The CHI provides host access to the FlexRay core’s configuration, control, and status registers as well as to the message buffer configuration, control, and status registers. The message buffers hold the FlexRay frames (received frames and frames to be transmitted), including the frame header and payload data, and frame status information. The message buffer data is stored in the FlexRay memory, while the message buffer control structures are implemented in the CHI.
Different end user applications have a wide range of requirements. Therefore, the core should be configurable so that the integrator can optimize application performance and tune chip characteristics like area and power. For example, in the Freescale FlexRay controller core from IPextreme, the core can be configured to implement up to 256 message buffers and two receive FIFOs with up to 256 entries each.
Some solutions can benefit from a custom, application-specific CHI. This requires a well-defined, specified, and documented PE interface. A general-purpose CHI that fulfills the requirements of many applications is supplied with the IP. It includes all the specified FlexRay functionality, such as the use of individual receive and transmit buffers (single and double buffered transmit), state or event transmission mode, receive FIFO functionality, message buffer filtering, and dual-channel mode. However, a specific application may only need a subset of these features and reducing CHI complexity can be a significant advantage for some applications where area and power is important. This strategy is only feasible when the interface and behavior of the PE module is very well defined and documented.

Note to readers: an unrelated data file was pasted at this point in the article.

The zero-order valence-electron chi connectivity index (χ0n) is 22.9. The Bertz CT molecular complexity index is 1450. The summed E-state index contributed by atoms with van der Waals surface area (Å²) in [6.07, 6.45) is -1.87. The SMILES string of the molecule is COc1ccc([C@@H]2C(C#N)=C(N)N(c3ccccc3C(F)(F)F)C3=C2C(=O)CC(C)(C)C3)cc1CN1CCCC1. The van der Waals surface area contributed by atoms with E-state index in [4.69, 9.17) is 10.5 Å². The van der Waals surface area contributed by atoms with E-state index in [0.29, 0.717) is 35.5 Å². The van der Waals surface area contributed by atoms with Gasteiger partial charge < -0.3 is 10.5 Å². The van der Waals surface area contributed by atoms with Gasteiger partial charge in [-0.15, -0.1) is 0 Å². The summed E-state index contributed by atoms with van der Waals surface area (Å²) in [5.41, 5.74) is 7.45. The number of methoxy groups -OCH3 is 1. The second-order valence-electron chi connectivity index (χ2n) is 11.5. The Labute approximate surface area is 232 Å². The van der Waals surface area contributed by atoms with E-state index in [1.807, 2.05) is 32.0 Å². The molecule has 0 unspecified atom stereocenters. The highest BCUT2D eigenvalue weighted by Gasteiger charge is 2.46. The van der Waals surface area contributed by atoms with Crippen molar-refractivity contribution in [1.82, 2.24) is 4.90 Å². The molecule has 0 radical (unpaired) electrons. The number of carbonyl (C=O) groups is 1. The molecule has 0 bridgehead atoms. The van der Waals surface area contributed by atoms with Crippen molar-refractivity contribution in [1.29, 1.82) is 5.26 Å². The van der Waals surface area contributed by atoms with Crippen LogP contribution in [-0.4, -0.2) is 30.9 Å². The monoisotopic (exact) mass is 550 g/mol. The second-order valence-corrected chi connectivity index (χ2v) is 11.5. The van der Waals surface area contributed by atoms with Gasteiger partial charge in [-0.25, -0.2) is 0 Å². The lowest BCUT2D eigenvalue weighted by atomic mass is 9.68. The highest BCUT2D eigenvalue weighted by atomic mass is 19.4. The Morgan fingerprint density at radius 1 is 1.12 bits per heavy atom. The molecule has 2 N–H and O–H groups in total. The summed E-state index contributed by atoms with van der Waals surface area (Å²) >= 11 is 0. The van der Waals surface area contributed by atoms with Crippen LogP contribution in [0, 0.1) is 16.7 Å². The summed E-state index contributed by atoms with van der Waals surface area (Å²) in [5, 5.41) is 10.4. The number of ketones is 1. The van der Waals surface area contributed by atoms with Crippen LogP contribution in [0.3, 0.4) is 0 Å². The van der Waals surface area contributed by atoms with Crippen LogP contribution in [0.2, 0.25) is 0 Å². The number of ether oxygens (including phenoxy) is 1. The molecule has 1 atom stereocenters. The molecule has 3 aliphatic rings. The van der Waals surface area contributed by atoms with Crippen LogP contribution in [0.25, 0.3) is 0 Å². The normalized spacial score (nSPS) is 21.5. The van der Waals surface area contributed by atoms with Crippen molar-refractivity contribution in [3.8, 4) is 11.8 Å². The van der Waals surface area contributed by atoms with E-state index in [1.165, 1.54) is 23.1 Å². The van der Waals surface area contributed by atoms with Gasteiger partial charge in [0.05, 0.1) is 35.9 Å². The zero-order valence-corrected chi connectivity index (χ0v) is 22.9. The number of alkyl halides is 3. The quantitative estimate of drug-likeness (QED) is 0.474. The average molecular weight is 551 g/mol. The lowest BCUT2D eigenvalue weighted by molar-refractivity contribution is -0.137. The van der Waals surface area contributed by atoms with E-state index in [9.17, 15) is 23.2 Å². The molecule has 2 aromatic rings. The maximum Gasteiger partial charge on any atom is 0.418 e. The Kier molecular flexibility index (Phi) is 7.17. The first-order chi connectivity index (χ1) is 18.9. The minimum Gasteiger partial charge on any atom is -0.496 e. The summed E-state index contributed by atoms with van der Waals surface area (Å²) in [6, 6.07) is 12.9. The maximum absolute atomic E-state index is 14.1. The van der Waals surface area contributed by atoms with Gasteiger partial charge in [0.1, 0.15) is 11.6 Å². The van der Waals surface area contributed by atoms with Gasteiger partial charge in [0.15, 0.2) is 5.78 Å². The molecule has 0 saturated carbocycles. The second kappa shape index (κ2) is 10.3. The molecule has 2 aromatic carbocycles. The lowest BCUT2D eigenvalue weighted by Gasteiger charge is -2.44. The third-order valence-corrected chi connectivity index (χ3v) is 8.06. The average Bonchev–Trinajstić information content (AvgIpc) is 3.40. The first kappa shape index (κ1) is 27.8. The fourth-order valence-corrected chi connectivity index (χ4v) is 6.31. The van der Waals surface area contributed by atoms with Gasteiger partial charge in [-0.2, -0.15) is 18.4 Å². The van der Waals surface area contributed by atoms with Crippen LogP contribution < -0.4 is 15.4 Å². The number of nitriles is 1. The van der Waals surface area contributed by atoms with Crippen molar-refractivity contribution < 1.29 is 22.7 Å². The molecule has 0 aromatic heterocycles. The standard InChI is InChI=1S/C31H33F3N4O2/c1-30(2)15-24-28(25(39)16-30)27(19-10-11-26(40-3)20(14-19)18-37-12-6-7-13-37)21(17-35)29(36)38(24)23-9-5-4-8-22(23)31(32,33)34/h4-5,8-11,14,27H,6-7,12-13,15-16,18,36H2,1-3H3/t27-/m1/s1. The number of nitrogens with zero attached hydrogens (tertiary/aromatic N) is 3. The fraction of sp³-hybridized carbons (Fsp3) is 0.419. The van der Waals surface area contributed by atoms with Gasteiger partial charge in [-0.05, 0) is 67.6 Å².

The Clock Domain Crossing (CDC) unit implements the signal crossing from the CHI clock domain to the PE clock domain, and vice versa, to allow for asynchronous PE and CHI clock domains. The CHI frequency depends on the complexity and the number of message buffers that have to be processed. It can be significantly slower or faster than the PE clock. If the CHI can be clocked at the same 40-MHz rate as the PE, then the CDC can be removed to reduce gate count.
Integrating the Core into the SoC
Figures 3 and 4 show two different ways to integrate a FlexRay core into the system. Depending on system memory requirements like size, latency, and bandwidth, the FlexRay memory window that holds the message header and payload data can be stored in the system memory or in a standalone memory.